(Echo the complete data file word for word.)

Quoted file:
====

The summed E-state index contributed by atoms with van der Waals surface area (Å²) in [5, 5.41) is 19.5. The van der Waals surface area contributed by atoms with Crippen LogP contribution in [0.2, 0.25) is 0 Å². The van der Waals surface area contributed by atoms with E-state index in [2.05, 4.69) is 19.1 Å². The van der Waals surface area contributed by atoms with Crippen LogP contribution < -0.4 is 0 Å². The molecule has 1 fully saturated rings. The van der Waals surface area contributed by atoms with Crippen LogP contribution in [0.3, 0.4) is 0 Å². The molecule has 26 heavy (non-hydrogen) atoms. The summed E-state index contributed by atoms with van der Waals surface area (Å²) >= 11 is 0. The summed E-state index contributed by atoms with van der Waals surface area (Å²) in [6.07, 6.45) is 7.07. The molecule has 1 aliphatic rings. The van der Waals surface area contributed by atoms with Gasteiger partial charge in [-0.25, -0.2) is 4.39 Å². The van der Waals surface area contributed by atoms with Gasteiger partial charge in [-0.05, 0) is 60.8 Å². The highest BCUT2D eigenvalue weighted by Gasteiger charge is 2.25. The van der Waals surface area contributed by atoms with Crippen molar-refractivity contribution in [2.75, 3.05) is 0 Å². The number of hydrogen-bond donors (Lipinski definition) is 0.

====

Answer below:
The summed E-state index contributed by atoms with van der Waals surface area (Å²) in [5, 5.41) is 19.5. The van der Waals surface area contributed by atoms with Crippen LogP contribution in [0.2, 0.25) is 0 Å². The van der Waals surface area contributed by atoms with E-state index in [2.05, 4.69) is 19.1 Å². The van der Waals surface area contributed by atoms with Crippen LogP contribution < -0.4 is 0 Å². The molecule has 1 fully saturated rings. The van der Waals surface area contributed by atoms with Crippen LogP contribution in [0.3, 0.4) is 0 Å². The molecule has 26 heavy (non-hydrogen) atoms. The summed E-state index contributed by atoms with van der Waals surface area (Å²) >= 11 is 0. The summed E-state index contributed by atoms with van der Waals surface area (Å²) in [6.07, 6.45) is 7.07. The molecule has 1 aliphatic rings. The van der Waals surface area contributed by atoms with Gasteiger partial charge in [-0.25, -0.2) is 4.39 Å². The van der Waals surface area contributed by atoms with Gasteiger partial charge in [-0.05, 0) is 60.8 Å². The highest BCUT2D eigenvalue weighted by Gasteiger charge is 2.25. The van der Waals surface area contributed by atoms with Crippen molar-refractivity contribution in [2.75, 3.05) is 0 Å². The number of hydrogen-bond donors (Lipinski definition) is 0.